(2007) Essential Japanese expressions includes English, Chinese, and Korean translations. Tokyo: Aruku.Google Scholar
Maeda, Naoko
(2004) Bunmatu hyōgen ‘mitaina’ no kinō [The pragmatic function of the sentence-final expression mitai-na]. Gekkan Gengo, 33(10), 54–57.Google Scholar
Meyer, David E., & Schvaneveldt, Roger W.
(1971) Facilitation in recognizing pairs of words: Evidence of a dependence between retrieval operations. Journal of Experimental Psychology, 90(2), 227–234. DOI logoGoogle Scholar
Michel, Jean-Baptiste, Shen, Yuan Kui, Aiden, Aviva P., Veres, Adrian, Gray, Matthew K., The Google Books Team, …Aiden, Erez L.
(2011) Quantitative analysis of culture using millions of digitized books. Science, 331(6014), 176–2182. DOI logoGoogle Scholar
Miller, George A.
(1956) The magical number seven, plus or minus two: Some limits on our capacity for processing information. Psychological Review, 63(2), 81–97. DOI logoGoogle Scholar
Ohba, Mihoko
(2009) Bunmatsu ni mochiirareru ‘mitai-na’ [On the expression mitai-na used at the end of a sentence]. Nihongo to Nihongo Kyōiku, 371, 43–59.Google Scholar
Pawley, Andrew, & Syder, Frances H.
(1983) Two puzzles for linguistic theory: Nativelike selection and nativelike fluency. In Jack C. Richards & Richards W. Schmidt (Eds.), Language and communication (pp. 191–225). London, UK: Longman.Google Scholar
Schmid, Hans-Jörg
(2017) A framework for understanding linguistic entrenchment and its psychological foundations. In Hans-Jörg Schmid (Ed.), Entrenchment and the psychology of language learning (pp. 9–35). American Psychology Association and Walter de Gruyter.Google Scholar
Siyanova-Chanturia, Anna
(2015) On the ‘holistic’ nature of formulaic language. Corpus Linguistics and Linguistic Theory, 11(2), 285–301. DOI logoGoogle Scholar
Siyanova-Chanturia, Anna, Conklin, Kathy, & van Heuven, Walter J. B.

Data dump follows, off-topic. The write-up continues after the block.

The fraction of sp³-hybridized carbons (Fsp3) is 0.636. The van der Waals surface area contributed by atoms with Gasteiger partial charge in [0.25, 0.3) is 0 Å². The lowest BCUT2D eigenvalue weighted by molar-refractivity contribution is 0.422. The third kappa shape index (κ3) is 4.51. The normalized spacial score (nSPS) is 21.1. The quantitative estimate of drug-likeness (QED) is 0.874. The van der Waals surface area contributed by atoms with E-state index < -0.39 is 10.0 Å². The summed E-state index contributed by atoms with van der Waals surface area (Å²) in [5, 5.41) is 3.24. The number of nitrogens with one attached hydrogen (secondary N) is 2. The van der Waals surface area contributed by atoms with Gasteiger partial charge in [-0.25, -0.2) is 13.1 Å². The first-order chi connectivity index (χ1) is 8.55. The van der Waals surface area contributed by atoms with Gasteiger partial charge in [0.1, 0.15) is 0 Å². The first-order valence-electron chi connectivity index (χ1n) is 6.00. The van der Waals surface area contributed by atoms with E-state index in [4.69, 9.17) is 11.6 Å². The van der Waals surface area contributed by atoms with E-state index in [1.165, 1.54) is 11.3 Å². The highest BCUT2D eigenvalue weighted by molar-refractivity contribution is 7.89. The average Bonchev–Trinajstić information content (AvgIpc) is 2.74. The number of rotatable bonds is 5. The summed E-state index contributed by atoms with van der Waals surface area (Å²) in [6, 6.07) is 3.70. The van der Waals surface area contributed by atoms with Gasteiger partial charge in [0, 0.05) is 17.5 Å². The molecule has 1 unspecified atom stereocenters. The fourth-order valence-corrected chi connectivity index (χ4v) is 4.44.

(2011) Seeing a phrase “time and again” matters: The role of phrasal frequency in the processing of multiword sequences. Journal of Experimental Psychology: Language, Memory and Cognition, 37(3), 776–784. DOI logoGoogle Scholar
Stefanowitsch, Anatol, & Gries, Stefan Th.
(2003) Collostructions: Investigating the interaction of words and constructions. International Journal of Corpus Linguistics, 8(2), 209–243. DOI logoGoogle Scholar
Tabossi, Patrizia, Fanari, Rachele, & Wolf, Kinou
(2009) Why are idioms recognized fast? Memory & Cognition, 37(4), 529–540. DOI logoGoogle Scholar
Tomasello, Michael
(2003) Constructing a language: A usage-based theory of language acquisition. Cambridge, MA: Harvard University Press.Google Scholar
(2009) The usage-based theory of language acquisition. In Edith L. Bavin (Ed.), The Cambridge handbook of child language (pp. 69–88). Cambridge, UK: Cambridge University Press. DOI logoGoogle Scholar
Tremblay, Antoine, & Baayen, Harald
(2010) Holistic processing of regular four-word sequences: A behavioral and ERP study of the effects of structure, frequency, and probability on immediate free recall. In David Wood (Ed.), Perspectives on formulaic language: Acquisition and communication (pp. 151–173). London, UK: The Continuum International Publishing Group.Google Scholar
Tremblay, Antoine, Derwing, Bruce, Libben, Gary, & Westbury, Chris
(2011) Processing advantages of lexical bundles: Evidence from self-paced reading and sentence recall tasks. Language Learning, 61(2), 569–613. DOI logoGoogle Scholar
Wray, Alison
(2002) Formulaic language and the lexicon. Cambridge, UK: Cambridge University Press. DOI logoGoogle Scholar
(2012) What do we (think we) know about formulaic language? An evaluation of the current state of play. Annual Review of Applied Linguistics, 321, 231–254. DOI logoGoogle Scholar
Cited by

Cited by 4 other publications

FILE‐MURIEL, RICHARD J.
2023. Phonetics, Phonology, and Usage‐Based Approaches. In The Handbook of Usage‐Based Linguistics,  pp. 107 ff. DOI logo
Heffernan, Kevin & Yusuke Hiratuka
2017. Morphological relative frequency impedes the use of stylistic variants. Asia-Pacific Language Variation 3:2  pp. 200 ff. DOI logo
Heffernan, Kevin, Yusuke Imanishi & Masaru Honda
2018. Showcasing the interaction of generative and emergent linguistic knowledge with case marker omission in spoken Japanese. Glossa: a journal of general linguistics 3:1 DOI logo
Satyanath, Shobha
2017. Editorial. Asia-Pacific Language Variation 3:2  pp. 123 ff. DOI logo

This list is based on CrossRef data as of 23 march 2024. Please note that it may not be complete. Sources presented here have been supplied by the respective publishers. Any errors therein should be reported to them.